12. Ways to remain anonymous. First, master your facial expressions (through exhibiting a stone face, blank face, or crazy face it is an excellent way to repel someone wanting to talk with you). If you struggle with this technique you can use the classic “Leave me alone” trick like having your earphones in even if you are not listening to music. My preferred method is the “double whammy”, this is when you keep the earphones in while reading (or not reading) your book.

13. And finally, don’t be the jerk that does not live with a disability but sits in the handicap seats. Yes, I know, a lot of people do it…but that is because they are jerks.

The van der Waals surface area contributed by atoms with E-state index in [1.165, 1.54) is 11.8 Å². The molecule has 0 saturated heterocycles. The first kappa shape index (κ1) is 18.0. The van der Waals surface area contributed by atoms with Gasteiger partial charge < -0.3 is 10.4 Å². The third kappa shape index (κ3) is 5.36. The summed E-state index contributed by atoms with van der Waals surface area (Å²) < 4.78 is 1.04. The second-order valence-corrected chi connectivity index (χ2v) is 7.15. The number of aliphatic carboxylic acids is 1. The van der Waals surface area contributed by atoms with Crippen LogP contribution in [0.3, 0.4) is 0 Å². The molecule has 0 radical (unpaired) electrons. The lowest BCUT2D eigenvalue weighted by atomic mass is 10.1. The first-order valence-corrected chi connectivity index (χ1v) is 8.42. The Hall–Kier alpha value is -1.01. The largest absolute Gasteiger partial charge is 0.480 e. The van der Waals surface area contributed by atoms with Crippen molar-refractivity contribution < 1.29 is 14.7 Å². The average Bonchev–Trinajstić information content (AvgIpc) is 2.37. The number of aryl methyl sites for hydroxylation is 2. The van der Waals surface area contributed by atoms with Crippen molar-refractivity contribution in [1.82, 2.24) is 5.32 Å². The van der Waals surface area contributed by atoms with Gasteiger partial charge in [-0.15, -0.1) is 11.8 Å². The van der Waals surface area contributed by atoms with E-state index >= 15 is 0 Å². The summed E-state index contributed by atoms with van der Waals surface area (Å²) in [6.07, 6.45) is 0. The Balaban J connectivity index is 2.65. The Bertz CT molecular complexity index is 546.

And remember, when you first start riding the metro you will be horrified by the zombie-esque nature of your fellow commuters. But be warned…soon you too will be one of them! Wahahahahahahahahah!
Happy riding!


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One response to “13 Tips on Surviving any Subway Scenario for Straphangers repulsed by Social Saturation: DC Specific

  1. tyrannosauruslists

    March 25, 2011 at 11:47 am

    Lizzy – this list is great! Its practical, and its hilarious – and as someone who rode the London Tube every day for 2 years, I shudder as I relate to this list…(one day I sat on a mysteriously ‘wet’ seat on my way to work…you get my drift).

    Thanks for guest-posting on our site!